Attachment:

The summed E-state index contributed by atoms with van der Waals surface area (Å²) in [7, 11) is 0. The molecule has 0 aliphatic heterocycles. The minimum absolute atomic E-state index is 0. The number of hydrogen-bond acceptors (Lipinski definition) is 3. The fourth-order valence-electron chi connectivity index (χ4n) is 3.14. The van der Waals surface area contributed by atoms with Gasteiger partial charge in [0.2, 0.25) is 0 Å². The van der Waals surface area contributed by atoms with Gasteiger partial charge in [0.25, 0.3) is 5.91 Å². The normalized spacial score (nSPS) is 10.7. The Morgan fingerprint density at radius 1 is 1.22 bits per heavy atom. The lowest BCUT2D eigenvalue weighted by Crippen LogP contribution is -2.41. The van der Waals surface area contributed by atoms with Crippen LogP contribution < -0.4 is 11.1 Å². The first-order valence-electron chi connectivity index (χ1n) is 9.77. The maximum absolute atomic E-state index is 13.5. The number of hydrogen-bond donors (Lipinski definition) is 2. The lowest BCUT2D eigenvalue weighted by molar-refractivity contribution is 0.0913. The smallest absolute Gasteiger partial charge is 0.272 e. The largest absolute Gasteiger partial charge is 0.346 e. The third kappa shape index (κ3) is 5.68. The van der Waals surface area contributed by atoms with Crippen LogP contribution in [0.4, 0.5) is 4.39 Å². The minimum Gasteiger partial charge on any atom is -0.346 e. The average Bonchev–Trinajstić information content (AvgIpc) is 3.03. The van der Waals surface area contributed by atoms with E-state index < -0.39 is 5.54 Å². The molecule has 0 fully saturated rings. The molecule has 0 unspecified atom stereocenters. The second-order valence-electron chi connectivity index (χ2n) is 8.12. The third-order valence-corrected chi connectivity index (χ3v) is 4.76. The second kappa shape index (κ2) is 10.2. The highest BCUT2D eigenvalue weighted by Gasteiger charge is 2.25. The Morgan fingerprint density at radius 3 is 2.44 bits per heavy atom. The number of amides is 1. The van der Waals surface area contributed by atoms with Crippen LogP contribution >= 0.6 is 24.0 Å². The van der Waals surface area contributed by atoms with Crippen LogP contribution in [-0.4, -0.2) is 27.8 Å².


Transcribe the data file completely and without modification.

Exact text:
The summed E-state index contributed by atoms with van der Waals surface area (Å²) in [7, 11) is 0. The molecule has 0 aliphatic heterocycles. The minimum absolute atomic E-state index is 0. The number of hydrogen-bond acceptors (Lipinski definition) is 3. The fourth-order valence-electron chi connectivity index (χ4n) is 3.14. The van der Waals surface area contributed by atoms with Gasteiger partial charge in [0.2, 0.25) is 0 Å². The van der Waals surface area contributed by atoms with Gasteiger partial charge in [0.25, 0.3) is 5.91 Å². The normalized spacial score (nSPS) is 10.7. The Morgan fingerprint density at radius 1 is 1.22 bits per heavy atom. The lowest BCUT2D eigenvalue weighted by Crippen LogP contribution is -2.41. The van der Waals surface area contributed by atoms with Crippen LogP contribution < -0.4 is 11.1 Å². The first-order valence-electron chi connectivity index (χ1n) is 9.77. The maximum absolute atomic E-state index is 13.5. The number of hydrogen-bond donors (Lipinski definition) is 2. The lowest BCUT2D eigenvalue weighted by molar-refractivity contribution is 0.0913. The smallest absolute Gasteiger partial charge is 0.272 e. The largest absolute Gasteiger partial charge is 0.346 e. The third kappa shape index (κ3) is 5.68. The van der Waals surface area contributed by atoms with Crippen LogP contribution in [0.4, 0.5) is 4.39 Å². The minimum Gasteiger partial charge on any atom is -0.346 e. The average Bonchev–Trinajstić information content (AvgIpc) is 3.03. The van der Waals surface area contributed by atoms with E-state index < -0.39 is 5.54 Å². The molecule has 0 fully saturated rings. The molecule has 0 unspecified atom stereocenters. The second-order valence-electron chi connectivity index (χ2n) is 8.12. The third-order valence-corrected chi connectivity index (χ3v) is 4.76. The second kappa shape index (κ2) is 10.2. The highest BCUT2D eigenvalue weighted by Gasteiger charge is 2.25. The Morgan fingerprint density at radius 3 is 2.44 bits per heavy atom. The number of amides is 1. The van der Waals surface area contributed by atoms with Crippen LogP contribution >= 0.6 is 24.0 Å². The van der Waals surface area contributed by atoms with Crippen LogP contribution in [-0.4, -0.2) is 27.8 Å².